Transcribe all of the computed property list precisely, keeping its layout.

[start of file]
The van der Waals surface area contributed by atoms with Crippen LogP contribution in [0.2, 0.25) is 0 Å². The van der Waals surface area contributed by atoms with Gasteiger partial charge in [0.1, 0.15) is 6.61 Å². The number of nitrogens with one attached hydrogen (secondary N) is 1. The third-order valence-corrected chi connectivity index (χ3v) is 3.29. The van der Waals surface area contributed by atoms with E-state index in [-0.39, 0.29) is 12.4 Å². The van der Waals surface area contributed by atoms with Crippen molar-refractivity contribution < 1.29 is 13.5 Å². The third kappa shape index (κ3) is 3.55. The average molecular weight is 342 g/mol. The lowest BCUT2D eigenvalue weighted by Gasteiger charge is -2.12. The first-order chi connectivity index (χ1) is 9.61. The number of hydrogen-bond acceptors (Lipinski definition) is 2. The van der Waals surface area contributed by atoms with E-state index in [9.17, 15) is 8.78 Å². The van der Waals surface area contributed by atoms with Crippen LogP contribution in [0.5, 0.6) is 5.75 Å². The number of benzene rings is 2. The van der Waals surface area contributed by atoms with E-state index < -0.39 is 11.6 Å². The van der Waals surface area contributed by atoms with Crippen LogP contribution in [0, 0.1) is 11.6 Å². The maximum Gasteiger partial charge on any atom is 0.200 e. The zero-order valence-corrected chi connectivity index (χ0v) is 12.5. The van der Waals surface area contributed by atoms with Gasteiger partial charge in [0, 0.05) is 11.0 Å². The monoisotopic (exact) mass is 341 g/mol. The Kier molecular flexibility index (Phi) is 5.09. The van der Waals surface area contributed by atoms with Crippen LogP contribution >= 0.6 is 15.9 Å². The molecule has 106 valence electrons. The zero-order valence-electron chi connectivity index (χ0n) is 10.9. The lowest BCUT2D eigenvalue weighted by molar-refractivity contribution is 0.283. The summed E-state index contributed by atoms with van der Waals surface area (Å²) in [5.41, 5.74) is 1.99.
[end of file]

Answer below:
The van der Waals surface area contributed by atoms with Crippen LogP contribution in [0.2, 0.25) is 0 Å². The van der Waals surface area contributed by atoms with Gasteiger partial charge in [0.1, 0.15) is 6.61 Å². The number of nitrogens with one attached hydrogen (secondary N) is 1. The third-order valence-corrected chi connectivity index (χ3v) is 3.29. The van der Waals surface area contributed by atoms with E-state index in [-0.39, 0.29) is 12.4 Å². The van der Waals surface area contributed by atoms with Crippen molar-refractivity contribution < 1.29 is 13.5 Å². The third kappa shape index (κ3) is 3.55. The average molecular weight is 342 g/mol. The lowest BCUT2D eigenvalue weighted by Gasteiger charge is -2.12. The first-order chi connectivity index (χ1) is 9.61. The number of hydrogen-bond acceptors (Lipinski definition) is 2. The van der Waals surface area contributed by atoms with E-state index in [9.17, 15) is 8.78 Å². The van der Waals surface area contributed by atoms with Crippen LogP contribution in [0.5, 0.6) is 5.75 Å². The number of benzene rings is 2. The van der Waals surface area contributed by atoms with E-state index < -0.39 is 11.6 Å². The van der Waals surface area contributed by atoms with Crippen LogP contribution in [0, 0.1) is 11.6 Å². The maximum Gasteiger partial charge on any atom is 0.200 e. The zero-order valence-corrected chi connectivity index (χ0v) is 12.5. The van der Waals surface area contributed by atoms with Gasteiger partial charge in [0, 0.05) is 11.0 Å². The monoisotopic (exact) mass is 341 g/mol. The Kier molecular flexibility index (Phi) is 5.09. The van der Waals surface area contributed by atoms with Crippen LogP contribution >= 0.6 is 15.9 Å². The molecule has 106 valence electrons. The zero-order valence-electron chi connectivity index (χ0n) is 10.9. The lowest BCUT2D eigenvalue weighted by molar-refractivity contribution is 0.283. The summed E-state index contributed by atoms with van der Waals surface area (Å²) in [5.41, 5.74) is 1.99.